Some Republicans push for Bucks arena funding plan to be stand-alone measure
MADISON -- There's not yet a funding plan in place for the new Milwaukee Bucks arena in downtown Milwaukee, but there is a new question: Should the plan be included in the state budget -- or should it be a stand-alone measure?
Bucks officials have unveiled plans for a $500 million arena and $500 million sports and entertainment complex that would transform downtown Milwaukee. The entertainment district would be paid for mostly by private enterprises — but the arena requires public funding.
How much money the state would contribute to the project is just one part of the arena funding puzzle.
Bucks current and former owners have pledged $250 million towards the project. That leaves $250 million left in order to reach that $500 million goal.
Recent proposals had the state paying between $150 million and $220 million toward the project. Now, a source tells FOX6 News the state's contribution could be closer to $80 million -- $55 million in principal and the rest in interest. Payments on the state debt would be made with income tax collected from members of the Milwaukee Bucks and NBA teams they play in Milwaukee.
FOX6's news partners at News/Talk 1130 say the city and county would provide $80 million.
FOX6's partners at the Milwaukee Business Journal say much of the city's contribution would be building a $35 million parking structure.
Governor Scott Walker says nothing that's been reported publicly so far has reached "an absolute conclusion."
We've learned the arena funding plan may not be done for days, which means the Joint Finance Committee wouldn't get it until next week. This, as Senate Majority Leader Scott Fitzgerald tells FOX6's partners at the Milwaukee Business Journal the arena project may become its own separate issue, and it may not be a part of the state budget.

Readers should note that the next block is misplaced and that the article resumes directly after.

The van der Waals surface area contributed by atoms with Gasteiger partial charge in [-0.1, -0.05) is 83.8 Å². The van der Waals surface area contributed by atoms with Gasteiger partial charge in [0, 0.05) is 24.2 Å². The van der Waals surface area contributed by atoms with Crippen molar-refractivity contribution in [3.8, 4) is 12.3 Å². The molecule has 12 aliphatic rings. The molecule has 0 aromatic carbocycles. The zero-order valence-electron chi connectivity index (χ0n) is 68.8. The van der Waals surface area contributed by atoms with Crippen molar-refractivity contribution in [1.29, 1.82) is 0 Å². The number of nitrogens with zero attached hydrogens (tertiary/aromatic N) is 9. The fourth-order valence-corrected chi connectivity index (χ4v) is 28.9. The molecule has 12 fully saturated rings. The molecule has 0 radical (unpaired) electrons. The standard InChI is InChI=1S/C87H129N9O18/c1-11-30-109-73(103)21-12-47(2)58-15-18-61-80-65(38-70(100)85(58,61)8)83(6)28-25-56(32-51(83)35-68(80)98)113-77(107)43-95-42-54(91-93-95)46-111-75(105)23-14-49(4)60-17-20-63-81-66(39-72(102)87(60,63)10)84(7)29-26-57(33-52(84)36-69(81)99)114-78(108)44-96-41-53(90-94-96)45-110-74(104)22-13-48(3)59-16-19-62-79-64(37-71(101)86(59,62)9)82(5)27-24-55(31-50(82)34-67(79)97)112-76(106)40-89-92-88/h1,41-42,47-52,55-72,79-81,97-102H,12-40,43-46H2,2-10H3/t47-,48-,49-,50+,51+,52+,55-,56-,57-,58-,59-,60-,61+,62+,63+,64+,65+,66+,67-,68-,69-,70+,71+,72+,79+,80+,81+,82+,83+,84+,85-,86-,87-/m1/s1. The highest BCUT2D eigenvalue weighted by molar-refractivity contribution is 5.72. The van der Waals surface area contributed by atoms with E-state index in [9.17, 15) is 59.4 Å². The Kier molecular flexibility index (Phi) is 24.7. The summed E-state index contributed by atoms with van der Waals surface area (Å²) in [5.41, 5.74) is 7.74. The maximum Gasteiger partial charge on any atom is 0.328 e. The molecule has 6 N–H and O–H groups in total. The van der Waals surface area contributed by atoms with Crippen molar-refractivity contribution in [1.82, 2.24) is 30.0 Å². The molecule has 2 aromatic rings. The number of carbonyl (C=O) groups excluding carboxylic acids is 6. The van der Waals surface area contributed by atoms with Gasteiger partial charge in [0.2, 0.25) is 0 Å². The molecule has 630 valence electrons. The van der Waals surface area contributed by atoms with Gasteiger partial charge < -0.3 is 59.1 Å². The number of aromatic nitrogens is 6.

"The arena proposal, we don`t even have the final language on it. We haven`t seen that yet, so I think that`s gonna take a little bit to be cooked here, so that needs to go outside the budget and get its special due attention," Senate President Mary Lazich (R-New Berlin) said.
UW-Milwaukee Professor Mordecai Lee says typically, the advantage to folding something controversial into the budget is that a lawmaker can avoid having that specific vote attached to his or her name.
Lee says in this case, the arena funding issue is so high-profile, every legislator will have to wear this vote regardless of whether it is part of the budget.
"It seems to me that if somebody votes for the budget with the arena issue in it and then they get criticized for voting for the arena issue, they can`t hide behind the usual argument of 'well that was only one of 900 provisions and I thought the other ones were okay,'" Lee said.
When asked whether lawmakers would make the arena funding plan a stand-alone measure, a spokeswoman for Senate Majority Leader Scott Fitzgerald (R-Juneau) wrote: "We have not ruled this out, but as of right now, we are working on the proposal with the understanding it will likely be in the budget. There should be more information available in the next couple days."
Despite her stance, Lazich says she is pro-arena.
"I tend to think everyone wants that to happen, the question is can we do it? Can we afford it? And how do we find the budget to do it? I do not think the budget is the path," Lazich said.
Senator Van Wanggaard (R-Racine) says he also prefers that the arena funding plan not be part of the budget.
When asked whether they would vote for a budget that included an arena funding plan, Lazich and Wanggaard said they aren't drawing that line -- at least not until they see a final arena funding proposal.